wake as the last time 'gently its touch awoke him'. This idea is the
juxtaposition of the normal such as having a friend who was always
awoken by the sun alongside the absolute desperation in dealing with
the fact that their friend is in fact dead. The poem also draws upon
the most natural of juxtapositions that was witnessed in World War One
and was noted in both books - the inevitable turn of autumn to winter,
winter to spring and so forth. The particularly apt change was that
from winter to spring, spring being a season of new life and rebirth.
When faced with a war on your doorstep the spring would smell less
sweet. However it seems that the world goes on, war or no war. We see
it today and in 'A Foreign Field'. Lieutenant Rosenhainer noted 'We
felt spring's arrival everywhere. With a magical hand it had produced
the most luscious green, violets and spring flowers were already in
bloom.' In Futility Owen talks of how the sun 'wakes the seeds'.

The natural juxtaposition of war and suffering alongside spring is
clearly defined in the poem 'Spring Offensive' also by Wilfred Owen.
At the moment relating to 'the May breeze', 'wasps and midge' or
'buttercups' is not difficult. Spring can be felt and the excitement
of a new season and new life never ceases to excite me. This poem
shows the juxtapose beautifully. I cannot imagine today standing
looking over such beauty knowing that I am about to die for a cause I
may not believe in. Owen builds the scene as the soldiers 'raced
together over an open stretch of herb and heather' in the sun to face
'the surf of unseen bullets'. The use of the word surf is clever, with
the idea of nature and a waves surf - a surf which breaks when it hits
the shore (or a body). The use of the word surf highlights Owen's
deliberate use of the juxtaposition of the beauty of spring and the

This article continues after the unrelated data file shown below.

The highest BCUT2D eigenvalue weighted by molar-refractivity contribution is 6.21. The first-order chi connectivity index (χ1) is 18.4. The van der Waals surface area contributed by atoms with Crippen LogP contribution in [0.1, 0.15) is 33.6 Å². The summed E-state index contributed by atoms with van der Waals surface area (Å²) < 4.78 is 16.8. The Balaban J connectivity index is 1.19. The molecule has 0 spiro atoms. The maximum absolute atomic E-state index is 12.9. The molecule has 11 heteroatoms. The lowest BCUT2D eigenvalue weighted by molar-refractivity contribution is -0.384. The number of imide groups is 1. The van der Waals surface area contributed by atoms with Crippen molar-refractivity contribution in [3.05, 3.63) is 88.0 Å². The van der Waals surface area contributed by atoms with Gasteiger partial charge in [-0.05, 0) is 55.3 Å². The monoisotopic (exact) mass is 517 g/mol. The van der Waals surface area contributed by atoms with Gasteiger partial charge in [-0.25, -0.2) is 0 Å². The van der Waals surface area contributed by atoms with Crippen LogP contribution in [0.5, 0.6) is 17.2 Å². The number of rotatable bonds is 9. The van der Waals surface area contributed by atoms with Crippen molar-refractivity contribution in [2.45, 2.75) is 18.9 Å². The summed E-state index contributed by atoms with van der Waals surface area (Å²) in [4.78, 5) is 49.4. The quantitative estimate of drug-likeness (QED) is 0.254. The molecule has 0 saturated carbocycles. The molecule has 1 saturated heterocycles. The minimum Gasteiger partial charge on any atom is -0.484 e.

horror of war. Owen talks ironically about a 'warm field' in Spring
offensive - can a field where death is profit ever be described as
'warm'? Once again after describing an idyllic day in the world, Owen
goes on to talk of 'hell's upsurge' - we know the scene to be
beautiful yet to Owen it is hell - a juxtaposition of how beauty can
seem to tease when faced with nearly certain death.

The chapter 'Born to the Smell of Gunpowder' has particular relevance
to the idea that normality might exist alongside the abominable. The
village had always known war and conflict and the title is from a
nineteenth century song sung by schoolchildren:

'Children of a frontier town,

Born to the smell of gunpowder'

In a village born to the smell of gunpowder perhaps the idea of people
just getting on with life in the face of horror might not seem such a
great thing as it does to an audience reading 'A Foreign Field'. For
example Marie Sauvage gave birth to a German soldier's child and the
village continued - the village had got used to conflict and lived
with it. Perhaps the idea of the normal co-existing with the
abominable was not such a rarity in the village of Villeret.

Throughout the book there are other examples of how normality
continues in the village of Villeret. The character Jeanne was always
a very strong character opposed to the idea her normality being broken
with war - in her story we see Jeanne fight a battle to keep some
normality in the face of the war. Jeanne refusing to let go of her
precious horse Flirt (which she was even willing to kill to avoid the
Germans getting it) is an example of how the villagers had to fight to
keep some normality in their lives, 'to remind them of their own
humanity'. Keeping hold of Flirt and hiding the great beast gave
Jeanne the feeling that life could go on alongside the frightful war.
The horse reminded her of her husband and when faced with the
uncertainty of war keeping her horse meant she had something she had
always had - something she considered normal, and something which
would give her strength in the face of uncertainty.

The beauty of the book is from the way that Digby still loved Claire
when he died - he was truly in love and love (or normality) had
overcome the war and even death could not dent it. Digby's noble death
in his uniform is not written up. We hear from witnesses as you would
in a newspaper report and it is not over the top - there is no
pathetic fallacy and we don't hear how Claire whimpered as he died,